Readings for the Feast Day of the Martyrs of Japan
Lamentations 3:46-48, 52-59
The LORD is my chosen portion and my cup;
you hold my lot.
The boundary lines have fallen for me in pleasant places;
I have a goodly heritage.
I bless the LORD who gives me counsel;
in the night also my heart instructs me.
I keep the LORD always before me;
because he is at my right hand, I shall not be moved.
Therefore my heart is glad, and my soul rejoices;
my body also rests secure.
For you do not give me up to Sheol,
or let your faithful one see the Pit.
You show me the path of life.
In your presence there is fullness of joy;
in your right hand are pleasures forevermore. ~Psalm 16:5-11 (NRSV)
It’s absolutely horrifying to think that the story of the 26 Martyrs of Japan represents the focal point of the annihilation of a Christian community that, at least, numbered 300,000 (some scholars estimate it up to just under one million.) However, the more fascinating part of this story, to me, is “the rest of the story”–when the underground remnants of this community were re-discovered by Fr. Bernard-Thadeé Petitjean on March 17, 1865. (Actually, the covert Christians introduced themselves to Fr. Petitjean–but only after he and other missionaries had passed certain tests posed by the Japanese Christians, to confirm that these visitors, were, indeed, Christians themselves.)
For roughly two hundred and fifty years, the remnant of the original Japanese Christians, and approximately seven successive generations of their descendants had managed to keep the Christian faith alive, and relatively intact. Although a few documents and relics had been passed down, most of the faithful carried the tenets of their faith orally through snippets of remaining documents and the creation of the Tenchi hajimari no koto, a sacred book they created themselves that had an amalgam of Bible stories, elements of the Catechism of the Roman Catholic Church, and Japanese folk tales. Many of them committed much of this to memory.
Another clever feature of their survival was that they had split among the community various sacramental duties that normally would have been under the scope of a single priest. They understood the Roman Catholic rubrics for emergency baptism and penitential rites in the absence of a priest, and divided these duties up among the community. Other duties overlapped among community members, such as the keeping of the liturgical calendar, the prayers and liturgies known as the orashiyo (from the Latin Oratio) and preserving various relics. Rather than worship as a large group, they created numerous roughly five-household cells, which interconnected to larger confraternaties or sodalities, that interconnected with each other.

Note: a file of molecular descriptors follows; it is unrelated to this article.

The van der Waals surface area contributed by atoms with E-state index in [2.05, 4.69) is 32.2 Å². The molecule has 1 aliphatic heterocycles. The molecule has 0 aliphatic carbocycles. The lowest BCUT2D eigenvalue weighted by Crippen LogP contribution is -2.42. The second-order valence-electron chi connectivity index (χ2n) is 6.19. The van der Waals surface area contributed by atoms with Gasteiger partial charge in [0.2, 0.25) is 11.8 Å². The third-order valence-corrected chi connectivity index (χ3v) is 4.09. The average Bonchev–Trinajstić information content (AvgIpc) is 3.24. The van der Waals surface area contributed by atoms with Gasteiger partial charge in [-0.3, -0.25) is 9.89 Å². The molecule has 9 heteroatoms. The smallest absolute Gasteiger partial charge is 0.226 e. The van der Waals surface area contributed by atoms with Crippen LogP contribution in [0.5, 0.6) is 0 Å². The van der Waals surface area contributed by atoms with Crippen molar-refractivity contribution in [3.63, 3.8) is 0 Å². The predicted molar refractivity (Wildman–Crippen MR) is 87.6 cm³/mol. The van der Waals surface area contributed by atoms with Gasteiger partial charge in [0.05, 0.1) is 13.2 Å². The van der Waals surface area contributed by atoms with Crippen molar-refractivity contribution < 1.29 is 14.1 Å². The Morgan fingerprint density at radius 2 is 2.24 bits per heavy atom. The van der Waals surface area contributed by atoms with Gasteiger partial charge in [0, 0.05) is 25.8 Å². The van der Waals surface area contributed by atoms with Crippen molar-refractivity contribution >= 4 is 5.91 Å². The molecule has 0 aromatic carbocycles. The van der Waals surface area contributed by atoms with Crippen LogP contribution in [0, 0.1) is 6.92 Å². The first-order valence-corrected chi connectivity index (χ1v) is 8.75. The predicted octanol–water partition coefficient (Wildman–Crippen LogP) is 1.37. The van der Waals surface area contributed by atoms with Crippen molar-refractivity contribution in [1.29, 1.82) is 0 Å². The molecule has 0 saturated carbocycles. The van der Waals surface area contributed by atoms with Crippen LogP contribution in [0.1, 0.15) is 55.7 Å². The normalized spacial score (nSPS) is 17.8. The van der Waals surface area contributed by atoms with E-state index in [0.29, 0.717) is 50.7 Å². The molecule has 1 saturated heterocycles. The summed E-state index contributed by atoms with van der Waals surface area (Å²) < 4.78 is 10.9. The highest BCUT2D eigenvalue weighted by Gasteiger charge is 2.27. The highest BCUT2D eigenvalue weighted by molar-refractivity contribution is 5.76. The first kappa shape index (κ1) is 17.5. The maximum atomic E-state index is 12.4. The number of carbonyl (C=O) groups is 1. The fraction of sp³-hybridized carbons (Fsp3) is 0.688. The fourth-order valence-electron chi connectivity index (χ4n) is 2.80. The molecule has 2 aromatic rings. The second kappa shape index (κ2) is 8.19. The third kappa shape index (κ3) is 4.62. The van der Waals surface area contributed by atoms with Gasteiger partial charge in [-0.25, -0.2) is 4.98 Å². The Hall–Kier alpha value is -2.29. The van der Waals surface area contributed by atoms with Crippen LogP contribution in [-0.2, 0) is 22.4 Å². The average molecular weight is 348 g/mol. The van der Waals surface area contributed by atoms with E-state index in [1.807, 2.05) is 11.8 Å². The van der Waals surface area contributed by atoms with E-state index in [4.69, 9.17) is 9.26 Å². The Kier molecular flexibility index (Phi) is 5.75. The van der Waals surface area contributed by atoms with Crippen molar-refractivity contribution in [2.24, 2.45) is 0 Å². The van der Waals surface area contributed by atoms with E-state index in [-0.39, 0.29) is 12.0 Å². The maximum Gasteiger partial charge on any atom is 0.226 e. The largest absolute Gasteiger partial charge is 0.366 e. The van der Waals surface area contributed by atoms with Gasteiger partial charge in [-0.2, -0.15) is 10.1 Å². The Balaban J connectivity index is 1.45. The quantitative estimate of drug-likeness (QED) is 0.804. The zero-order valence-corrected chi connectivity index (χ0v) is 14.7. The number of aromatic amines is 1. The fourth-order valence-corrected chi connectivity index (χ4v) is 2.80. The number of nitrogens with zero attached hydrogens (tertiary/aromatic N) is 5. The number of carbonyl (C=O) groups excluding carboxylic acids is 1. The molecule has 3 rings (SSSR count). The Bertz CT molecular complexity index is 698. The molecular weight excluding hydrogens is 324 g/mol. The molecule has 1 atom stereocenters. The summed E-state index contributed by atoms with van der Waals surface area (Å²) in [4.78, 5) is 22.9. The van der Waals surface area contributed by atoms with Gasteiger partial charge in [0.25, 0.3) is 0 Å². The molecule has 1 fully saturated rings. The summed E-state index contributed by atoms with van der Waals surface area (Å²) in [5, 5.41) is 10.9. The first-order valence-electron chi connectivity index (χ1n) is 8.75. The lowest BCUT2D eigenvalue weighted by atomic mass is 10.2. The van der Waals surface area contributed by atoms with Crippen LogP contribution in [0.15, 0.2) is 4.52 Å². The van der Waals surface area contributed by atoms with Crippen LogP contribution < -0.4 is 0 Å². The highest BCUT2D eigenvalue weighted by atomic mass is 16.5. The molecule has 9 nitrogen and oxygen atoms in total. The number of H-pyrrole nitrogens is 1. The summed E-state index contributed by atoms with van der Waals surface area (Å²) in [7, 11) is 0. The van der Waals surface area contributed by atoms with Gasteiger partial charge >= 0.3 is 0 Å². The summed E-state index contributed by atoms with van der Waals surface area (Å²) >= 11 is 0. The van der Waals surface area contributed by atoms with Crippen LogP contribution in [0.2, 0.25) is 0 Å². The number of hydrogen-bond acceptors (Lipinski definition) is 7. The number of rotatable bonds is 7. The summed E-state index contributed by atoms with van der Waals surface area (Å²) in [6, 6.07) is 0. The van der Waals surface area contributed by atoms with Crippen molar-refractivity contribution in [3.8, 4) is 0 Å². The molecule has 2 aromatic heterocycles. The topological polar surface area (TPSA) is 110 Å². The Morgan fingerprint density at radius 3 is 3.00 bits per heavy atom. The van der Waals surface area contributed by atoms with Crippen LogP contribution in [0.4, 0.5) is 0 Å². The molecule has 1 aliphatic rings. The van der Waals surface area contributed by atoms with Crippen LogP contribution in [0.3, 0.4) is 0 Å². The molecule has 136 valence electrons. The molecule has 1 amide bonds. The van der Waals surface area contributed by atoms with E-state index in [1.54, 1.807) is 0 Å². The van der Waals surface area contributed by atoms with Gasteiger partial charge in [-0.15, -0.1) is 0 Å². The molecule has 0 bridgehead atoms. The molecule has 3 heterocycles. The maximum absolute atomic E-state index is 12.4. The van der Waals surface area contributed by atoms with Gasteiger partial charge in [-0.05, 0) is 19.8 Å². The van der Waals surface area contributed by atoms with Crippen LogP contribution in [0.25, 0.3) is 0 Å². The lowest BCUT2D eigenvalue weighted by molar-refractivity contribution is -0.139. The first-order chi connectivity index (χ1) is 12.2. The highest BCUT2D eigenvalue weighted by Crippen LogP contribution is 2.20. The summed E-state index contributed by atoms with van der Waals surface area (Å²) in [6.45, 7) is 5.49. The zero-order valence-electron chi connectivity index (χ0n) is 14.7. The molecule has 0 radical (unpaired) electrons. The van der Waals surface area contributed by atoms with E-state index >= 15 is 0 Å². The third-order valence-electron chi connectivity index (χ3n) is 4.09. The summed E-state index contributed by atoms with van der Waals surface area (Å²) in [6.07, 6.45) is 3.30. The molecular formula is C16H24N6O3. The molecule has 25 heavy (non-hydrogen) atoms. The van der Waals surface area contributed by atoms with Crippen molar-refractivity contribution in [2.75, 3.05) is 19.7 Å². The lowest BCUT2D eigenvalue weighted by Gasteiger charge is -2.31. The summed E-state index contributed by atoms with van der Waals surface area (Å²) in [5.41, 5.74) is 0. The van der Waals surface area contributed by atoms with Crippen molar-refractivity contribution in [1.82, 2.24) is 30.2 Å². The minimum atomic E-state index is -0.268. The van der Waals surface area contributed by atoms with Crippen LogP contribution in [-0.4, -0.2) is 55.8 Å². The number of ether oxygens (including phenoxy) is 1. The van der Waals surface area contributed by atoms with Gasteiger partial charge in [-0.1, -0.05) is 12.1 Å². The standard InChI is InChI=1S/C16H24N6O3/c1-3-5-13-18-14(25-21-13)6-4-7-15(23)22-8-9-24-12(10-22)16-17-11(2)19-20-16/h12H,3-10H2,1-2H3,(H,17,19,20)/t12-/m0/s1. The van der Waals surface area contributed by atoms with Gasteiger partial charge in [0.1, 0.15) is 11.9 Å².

But perhaps the most ingenious practice of these crypto-Christians was their creation of everyday objects indistinguishable to the eye from Buddhist tradition that were actually Christian objects of veneration. One example is a statue known as the Mariya Kannon. To the untrained eye, it appeared to be a female Buddha embracing a child–but to the faithful it was obviously the Blessed Virgin Mary and the young Jesus.
Although there were gaps in their understanding of some Sacraments (namely ordination and confirmation, since they required a bishop,) they still transmitted the knowledge of several Sacraments (particularly baptism) with amazing fidelity. When questioned by the missionaries upon their return in 1865, one woman remarked, “We celebrate the feast of our Lord Jesus on the 25th day of the month of frost. We have been told that on that day, about midnight, our Lord was born in a stable, that he grew up in poverty and suffering, and at the age of 33 he died for the salvation of our souls on the cross. Now we have the season of sorrow. Do you also have these celebrations?” (Fr. Petitjean remarked in his writings that, indeed, they were in the season of Lent at the time this story was told.)
It staggers the mind to see the complexity and detail these hidden Christians kept intact for seven generations. They re-wrote a rudimentary form of the Bible mostly from memory. They baptized their descendants. They created hidden objects of worship. They did what had to be done to keep the church alive–because their Christian faith meant that much to them. I doubt anyone would argue that even with their mistakes, gaps, and merging of Japanese folk tales into the tales of the Hebrew people, that these people were undoubtedly Christian.
As we remember not only these 26 brave martyrs, but the seven generations of crypto-Christians that carried on their legacy, let’s participate in an imaginative spiritual exercise. If space aliens came tomorrow and began to wipe Christianity from the face of the earth, what would we believe were the most key aspects of our faith that we would be bound and determined to preserve? How would we disguise it? What pieces of our liturgy can you recite from memory? What are the stories in the Bible that matter most to you? Perhaps those are exactly the features we should be displaying to younger generations that are struggling to decide if the church–and God–has any relevance to their lives.
Maria Evans, a surgical pathologist from Kirksville, MO, writes about the obscurities of life, medicine, faith, and the Episcopal Church on her blog, Kirkepiscatoid